Geology of the Bryce Canyon area
The rocks exposed in Bryce Canyon are about 100 million years younger than those in nearby Zion National Park. Bryce Canyon’s formations are the youngest known units in the Grand Staircase. Abundant amounts of petrified wood, oyster beds containing millions of fossils, and coal are all found in the Dakota Sandstone.
About Geology of the Bryce Canyon area in brief
The rocks exposed in Bryce Canyon are about 100 million years younger than those in nearby Zion National Park. Bryce Canyon’s formations are the youngest known units in the Grand Staircase. In the Cretaceous, a shallow seaway spread into the interior of North America from the Gulf of Mexico in the south into Utah and later to the Arctic Ocean in the far north. Abundant amounts of petrified wood, oyster beds containing millions of fossils, and coal are all found in the Dakota Sandstone. The Tropic Shale is perhaps the most fossil-rich formation in the Bryce Canyon area. It sits unconformably on much older Jurassic formations that are not exposed in the immediate area. Mud and silt were deposited on top of the seaway as the seaways became deeper and calmer in the area. The resulting transgression records the maximum transgression into the Utah and is 1,000 feet thick in the Paria Amphitheater. It forms the badlands seen in the Tropic Valley and the Claron Formation that dominates the park’s amphitheaters. Its members represent various stages in this process in which sediment was deposited. The cliff-forming sandstone of the Tibbet Canyon Member was conformably deposited on the top of shallow marine and later marine environments. It was deposited in the warm shallow sea and the cool streams and lakes that contributed sediment to the colorful Claron formation. Other formations were also formed but were mostly eroded following uplift from the Laramide orogeny which started around 70 million years ago.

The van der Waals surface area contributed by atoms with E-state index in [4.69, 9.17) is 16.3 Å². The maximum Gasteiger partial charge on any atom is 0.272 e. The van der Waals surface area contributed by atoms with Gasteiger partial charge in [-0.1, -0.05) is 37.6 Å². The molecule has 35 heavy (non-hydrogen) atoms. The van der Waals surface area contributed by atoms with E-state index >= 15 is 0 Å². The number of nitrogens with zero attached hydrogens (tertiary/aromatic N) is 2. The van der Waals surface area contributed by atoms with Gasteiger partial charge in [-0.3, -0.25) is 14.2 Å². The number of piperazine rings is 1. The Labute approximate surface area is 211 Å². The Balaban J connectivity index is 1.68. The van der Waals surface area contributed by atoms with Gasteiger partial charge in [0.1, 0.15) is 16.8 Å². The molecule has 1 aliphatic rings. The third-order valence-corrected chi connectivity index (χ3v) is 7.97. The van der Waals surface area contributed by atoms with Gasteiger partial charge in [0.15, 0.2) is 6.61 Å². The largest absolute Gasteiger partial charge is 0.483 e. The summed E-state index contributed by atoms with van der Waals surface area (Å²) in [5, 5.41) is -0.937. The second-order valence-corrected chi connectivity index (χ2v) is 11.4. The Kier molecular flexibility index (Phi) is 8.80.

This event created the Rocky Mountains far to the east and helped to close the sea that covered the area of Bryce Canyon. The oldest members of this supersequence of rock units are exposed in Grand Canyon, the intermediate ones in Zion, and its youngest parts are laid bare in Bryce canyon area. There are, however, shared rock units between all three, creating a super sequence of formations that geologists call theGrand Staircases. The formations of the GrandStaircase record nearly 2000 million years of the Earth’s history. They are part of the U.S. Geological Survey’s “Geologic Time Series” (GTS) which includes the Grand Canyon and Zion National Parks. The GTS covers the last half of the Cenozoic era and the first half of that era in that part of North American. It also includes the Jurassic period and the early Pleistocene period. It is the largest GTS area in the United States, covering an area of more than 1.5 million square miles (3.6 million km2) and stretching from New Mexico to California. It includes the Colorado River and its tributaries, including the paria River, which is eroding headward in between two plateaus adjacent to the park. The rocks exposed at Bryce Canyon and the Zion and Kolob canyons area to the southwest are called the “Bryce Canyon Formation” and the “Kolob Formation”